One Off The Short List by Doris Lessing, 1960
The magic trick:
Adding a second layer of psychological to the standard man-trying-to-sleep-with-woman scenario
There is a lot to say about the way Barbara Coles owns being used by men. Quite a lot to say about that. But I’m eschewing that topic for a different magic trick: the way Lessing layers Graham Spence’s sexual motivations.
On one very obvious level, we see Graham’s pursuit of Barbara as standard-issue sleaze-ball behavior. He is controlling, presumptuous, and pompous. At first, it is comical but his behavior becomes increasingly lecherous and criminal as the story descends into rape. Lessing outlines his mindset with stunning detail.
But what really impresses is the secondary layer she adds to his sexual pressures. Graham doesn’t want to sleep with Barbara out of plain carnal desire. He sees sex with her as a means of joining the artistic ‘it’ crowd in London. A failed writer, these sexual affairs are Graham’s only ticket into the inner circle of the truly talented movers and shakers. This second layer gives the story new depth and somehow makes his disgusting behavior all the more pathetic and desperate. And that’s quite a trick on Lessing’s part.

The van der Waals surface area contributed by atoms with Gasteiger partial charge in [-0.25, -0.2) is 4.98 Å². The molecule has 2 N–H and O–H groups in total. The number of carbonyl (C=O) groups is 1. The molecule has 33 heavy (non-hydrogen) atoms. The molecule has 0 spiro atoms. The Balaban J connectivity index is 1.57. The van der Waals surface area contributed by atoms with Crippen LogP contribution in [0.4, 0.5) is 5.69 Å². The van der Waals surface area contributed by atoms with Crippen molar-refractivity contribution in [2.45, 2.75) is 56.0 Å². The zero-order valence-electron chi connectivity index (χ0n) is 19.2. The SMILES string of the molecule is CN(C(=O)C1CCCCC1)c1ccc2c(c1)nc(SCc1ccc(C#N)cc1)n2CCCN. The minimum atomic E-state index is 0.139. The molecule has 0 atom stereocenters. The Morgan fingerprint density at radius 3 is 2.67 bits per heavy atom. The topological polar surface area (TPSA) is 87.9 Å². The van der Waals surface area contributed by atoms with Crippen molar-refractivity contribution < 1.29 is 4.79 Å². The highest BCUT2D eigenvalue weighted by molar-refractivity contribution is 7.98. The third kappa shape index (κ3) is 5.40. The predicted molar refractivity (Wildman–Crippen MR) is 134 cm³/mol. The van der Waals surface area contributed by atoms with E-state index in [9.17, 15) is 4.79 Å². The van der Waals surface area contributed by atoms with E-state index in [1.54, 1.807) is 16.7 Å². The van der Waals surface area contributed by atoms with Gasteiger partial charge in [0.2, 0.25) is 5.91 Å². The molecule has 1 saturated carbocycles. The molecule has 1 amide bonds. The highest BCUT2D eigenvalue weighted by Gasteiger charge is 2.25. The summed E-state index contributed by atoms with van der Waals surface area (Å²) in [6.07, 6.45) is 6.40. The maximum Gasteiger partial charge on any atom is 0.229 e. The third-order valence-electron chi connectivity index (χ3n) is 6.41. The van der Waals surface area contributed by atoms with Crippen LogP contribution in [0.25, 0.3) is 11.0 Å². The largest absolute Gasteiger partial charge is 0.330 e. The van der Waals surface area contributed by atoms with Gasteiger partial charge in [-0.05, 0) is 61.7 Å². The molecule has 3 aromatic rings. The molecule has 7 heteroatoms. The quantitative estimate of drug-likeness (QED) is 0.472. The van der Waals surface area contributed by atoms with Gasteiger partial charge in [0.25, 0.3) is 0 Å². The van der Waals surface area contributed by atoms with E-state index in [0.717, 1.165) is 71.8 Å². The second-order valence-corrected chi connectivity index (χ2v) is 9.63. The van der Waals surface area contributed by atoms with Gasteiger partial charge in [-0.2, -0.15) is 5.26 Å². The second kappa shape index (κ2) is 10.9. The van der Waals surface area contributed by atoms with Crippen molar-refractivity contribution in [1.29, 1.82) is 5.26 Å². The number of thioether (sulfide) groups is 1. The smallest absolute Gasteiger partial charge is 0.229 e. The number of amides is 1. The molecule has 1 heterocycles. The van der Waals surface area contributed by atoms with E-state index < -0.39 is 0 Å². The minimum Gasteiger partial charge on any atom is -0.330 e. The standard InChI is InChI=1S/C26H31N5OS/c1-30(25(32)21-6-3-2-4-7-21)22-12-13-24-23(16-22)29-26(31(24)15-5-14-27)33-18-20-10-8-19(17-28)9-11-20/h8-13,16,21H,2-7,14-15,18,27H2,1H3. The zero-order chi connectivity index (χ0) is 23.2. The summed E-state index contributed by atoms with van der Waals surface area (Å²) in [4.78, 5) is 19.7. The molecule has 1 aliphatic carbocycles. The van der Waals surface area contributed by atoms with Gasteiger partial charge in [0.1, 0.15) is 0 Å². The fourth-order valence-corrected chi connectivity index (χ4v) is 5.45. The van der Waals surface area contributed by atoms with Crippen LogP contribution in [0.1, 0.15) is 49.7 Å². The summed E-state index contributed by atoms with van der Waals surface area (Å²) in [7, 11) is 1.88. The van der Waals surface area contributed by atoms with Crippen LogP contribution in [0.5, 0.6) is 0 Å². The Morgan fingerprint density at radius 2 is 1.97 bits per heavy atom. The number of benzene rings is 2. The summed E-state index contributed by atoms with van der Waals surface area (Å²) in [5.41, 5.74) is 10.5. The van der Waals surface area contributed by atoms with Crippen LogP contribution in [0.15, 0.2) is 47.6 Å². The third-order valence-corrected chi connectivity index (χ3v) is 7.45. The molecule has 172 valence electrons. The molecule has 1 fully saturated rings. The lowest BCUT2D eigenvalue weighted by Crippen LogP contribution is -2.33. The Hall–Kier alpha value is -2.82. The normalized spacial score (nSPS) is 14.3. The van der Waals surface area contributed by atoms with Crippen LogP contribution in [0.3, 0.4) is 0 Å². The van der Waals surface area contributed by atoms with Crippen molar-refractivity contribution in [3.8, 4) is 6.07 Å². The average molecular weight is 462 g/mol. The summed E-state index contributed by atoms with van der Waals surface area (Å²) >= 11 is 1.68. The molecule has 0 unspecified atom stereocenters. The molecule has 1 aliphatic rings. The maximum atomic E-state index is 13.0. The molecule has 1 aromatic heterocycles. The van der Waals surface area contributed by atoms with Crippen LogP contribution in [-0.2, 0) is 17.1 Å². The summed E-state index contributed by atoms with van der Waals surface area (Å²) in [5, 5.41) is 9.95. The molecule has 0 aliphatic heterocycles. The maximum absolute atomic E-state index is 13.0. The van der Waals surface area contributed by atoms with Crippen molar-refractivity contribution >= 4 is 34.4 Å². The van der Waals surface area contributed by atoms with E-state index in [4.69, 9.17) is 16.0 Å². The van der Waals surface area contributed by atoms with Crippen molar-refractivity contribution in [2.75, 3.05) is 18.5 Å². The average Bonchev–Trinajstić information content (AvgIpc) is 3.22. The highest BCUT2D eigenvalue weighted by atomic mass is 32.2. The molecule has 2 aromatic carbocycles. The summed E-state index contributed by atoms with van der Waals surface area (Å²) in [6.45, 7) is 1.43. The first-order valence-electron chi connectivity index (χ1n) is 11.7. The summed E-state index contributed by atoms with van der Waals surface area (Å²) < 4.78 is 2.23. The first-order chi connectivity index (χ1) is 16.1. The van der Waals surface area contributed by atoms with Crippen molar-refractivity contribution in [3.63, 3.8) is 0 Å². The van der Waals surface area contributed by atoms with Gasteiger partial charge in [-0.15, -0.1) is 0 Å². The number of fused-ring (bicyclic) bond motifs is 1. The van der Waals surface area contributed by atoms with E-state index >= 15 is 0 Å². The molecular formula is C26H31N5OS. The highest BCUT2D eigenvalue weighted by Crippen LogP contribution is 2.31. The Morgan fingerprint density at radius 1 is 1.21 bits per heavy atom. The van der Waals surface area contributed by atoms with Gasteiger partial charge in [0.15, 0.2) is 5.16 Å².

Suddenly Graham couldn’t stand it. He understood he was shaken to his depths. He went off-stage, and stood with his back against a wall in the dingy passage that led to the dressing rooms. His eyes were filled with tears. He was seeing what a long way he had come from the crude, uncompromising, admirable young egomaniac he had been when he was twenty. That group of people there – working, joking, arguing, yes, that’s what he hadn’t known for years.